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October 25, 2007


Perhaps he does wonder that, but then considers that he'll be providing more information to his readers if he just gives his impressions, and a summary of opposing views, as they are without pre-averaging them? (I suspect not, but I think that would be quite a reasonable way of proceeding.) Incidentally, it's "Dennett", with two "t"s.

g, thanks, spelling error now fixed.

I read GEB in high school, and to this day it is one of my favorite books, both for the ideas it contains and for the masterful structure and presentation. So I was surprised and disappointed that a large chunk of "I am a Strange Loop" consisted of reworking ground that Hofstadter had already covered. The most interesting idea in the book was the notion that our representations of other people consist of coarse-grained strange loops, that are essentially dispersed parts of a person's consciousness. It's a striking idea, and he talked about dispersed consciousness in GEB, but I question whether my representation of another person is actually a strange loop, because it does not necessarily point back to itself. Rather it points outward, to the person it represents. It's possible that we could develop representations of people that are so complex that they could become self-referential, but it's not a necessary outcome. (I realize this comment is not exactly on topic, but I wondered if anyone had any different thoughts on the book.)

I read it 2 months ago, this review sums up my feelings better than I could.

It is quite possible that the standards of all relevant academic disciplines are no good and should be ignored. The books in question are probably closest to philosophy of mind in subject and tone, but I have no problem at all with ignoring the standards of that field, which has been notoriously unproductive (if the authors ignored philosophy of mind and just ended up recapitulating it, rather than being original, that would be a problem, but I don't think that's the case). AI was founded as an interdisciplinary field that originally had very loose standards, but has since congealed in a way that Minsky (one of the founders) doesn't like, so he largely ignores those as well.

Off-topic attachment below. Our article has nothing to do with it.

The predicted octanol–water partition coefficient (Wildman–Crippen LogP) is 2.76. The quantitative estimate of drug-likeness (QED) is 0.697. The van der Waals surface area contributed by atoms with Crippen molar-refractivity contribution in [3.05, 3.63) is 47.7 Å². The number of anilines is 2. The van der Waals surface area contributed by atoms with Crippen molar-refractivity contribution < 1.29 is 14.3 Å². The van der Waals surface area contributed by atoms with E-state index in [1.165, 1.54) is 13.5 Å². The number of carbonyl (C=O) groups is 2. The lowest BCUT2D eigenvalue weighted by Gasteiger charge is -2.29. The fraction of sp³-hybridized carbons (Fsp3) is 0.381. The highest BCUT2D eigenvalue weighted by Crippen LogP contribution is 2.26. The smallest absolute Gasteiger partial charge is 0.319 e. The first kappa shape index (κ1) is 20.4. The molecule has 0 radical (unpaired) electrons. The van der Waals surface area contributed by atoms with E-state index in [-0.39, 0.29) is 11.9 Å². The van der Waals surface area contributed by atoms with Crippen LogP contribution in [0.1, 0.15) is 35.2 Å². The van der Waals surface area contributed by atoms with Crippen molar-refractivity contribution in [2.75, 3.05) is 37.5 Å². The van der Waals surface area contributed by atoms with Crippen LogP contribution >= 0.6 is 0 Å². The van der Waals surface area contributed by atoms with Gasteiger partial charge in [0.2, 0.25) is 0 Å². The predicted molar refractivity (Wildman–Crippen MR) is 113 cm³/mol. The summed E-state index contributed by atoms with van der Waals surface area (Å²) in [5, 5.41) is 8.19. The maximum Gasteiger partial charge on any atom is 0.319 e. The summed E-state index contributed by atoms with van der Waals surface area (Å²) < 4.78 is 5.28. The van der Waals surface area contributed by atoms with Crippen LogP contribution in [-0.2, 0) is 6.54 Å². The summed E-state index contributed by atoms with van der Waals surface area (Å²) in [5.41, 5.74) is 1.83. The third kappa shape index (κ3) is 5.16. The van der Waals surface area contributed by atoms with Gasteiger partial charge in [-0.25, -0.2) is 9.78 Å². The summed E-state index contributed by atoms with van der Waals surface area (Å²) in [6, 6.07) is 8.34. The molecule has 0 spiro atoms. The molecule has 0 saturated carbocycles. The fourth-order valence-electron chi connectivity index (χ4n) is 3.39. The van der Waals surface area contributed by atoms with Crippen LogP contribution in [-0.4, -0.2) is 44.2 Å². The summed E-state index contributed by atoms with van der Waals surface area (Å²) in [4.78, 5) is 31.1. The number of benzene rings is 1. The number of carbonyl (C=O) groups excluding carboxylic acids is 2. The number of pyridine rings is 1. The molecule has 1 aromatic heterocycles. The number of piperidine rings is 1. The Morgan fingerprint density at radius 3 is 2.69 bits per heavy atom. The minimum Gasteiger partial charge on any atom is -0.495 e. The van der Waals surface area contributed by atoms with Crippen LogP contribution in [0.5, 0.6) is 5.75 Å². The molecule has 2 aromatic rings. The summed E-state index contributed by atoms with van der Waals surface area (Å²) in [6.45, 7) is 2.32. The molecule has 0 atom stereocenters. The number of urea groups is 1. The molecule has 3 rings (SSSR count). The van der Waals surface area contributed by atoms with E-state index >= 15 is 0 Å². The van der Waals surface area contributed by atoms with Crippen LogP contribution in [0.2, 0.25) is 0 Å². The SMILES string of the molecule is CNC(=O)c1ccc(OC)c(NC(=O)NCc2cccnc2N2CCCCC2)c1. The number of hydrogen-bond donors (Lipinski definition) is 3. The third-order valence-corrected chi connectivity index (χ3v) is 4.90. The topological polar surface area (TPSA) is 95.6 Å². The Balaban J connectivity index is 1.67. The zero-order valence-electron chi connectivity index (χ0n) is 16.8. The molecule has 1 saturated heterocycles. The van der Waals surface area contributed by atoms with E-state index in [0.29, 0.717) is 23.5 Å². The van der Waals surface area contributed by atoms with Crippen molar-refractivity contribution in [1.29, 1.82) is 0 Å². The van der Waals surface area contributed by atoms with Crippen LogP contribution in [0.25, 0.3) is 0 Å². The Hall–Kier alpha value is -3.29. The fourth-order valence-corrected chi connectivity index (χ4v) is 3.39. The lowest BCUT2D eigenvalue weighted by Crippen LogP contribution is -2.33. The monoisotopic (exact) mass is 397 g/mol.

Academic fields form around problems or areas of discourse that are well-defined, often where there are simple theories, formalisms, and simplifying assumptions that everyone can work from. But the theories are often wrong. The things that are easy to formalize may not be the things that matter. It's like the drunk searching for his car keys where the light is rather than where he dropped them. So AI and philosophy have their standards but it is far from clear that those standards are helping people look in interesting places.

And BTW, I believe economics has this problem in spades, but that's a flame for another time.

I happen to love GEB. But I recognize that its "solution" to the problem of consciousness has its distinct limits. I have not had time to read the new book.

Doug Hofstaders is quoted as saying something to the effect that analogy is almost everything with respect to thinking.

My own analogy that I use to think about Hofstader's ideas is a poker tournament. You have a defined rule book and you start out with a bunch of players and tables. The winners of each table move on, until you arrive at a winner. Note, you don't need a optimal hand to win each table or the tournament.

But how does the winner of the tournament inform all the tables that gave rise to it?

That's the tricky part. In order for you to have won this table you must have won the prior table and so forth. So how does evolution give rise to that?

And how come I'm only aware of the end of the card game, the higher order of representation?

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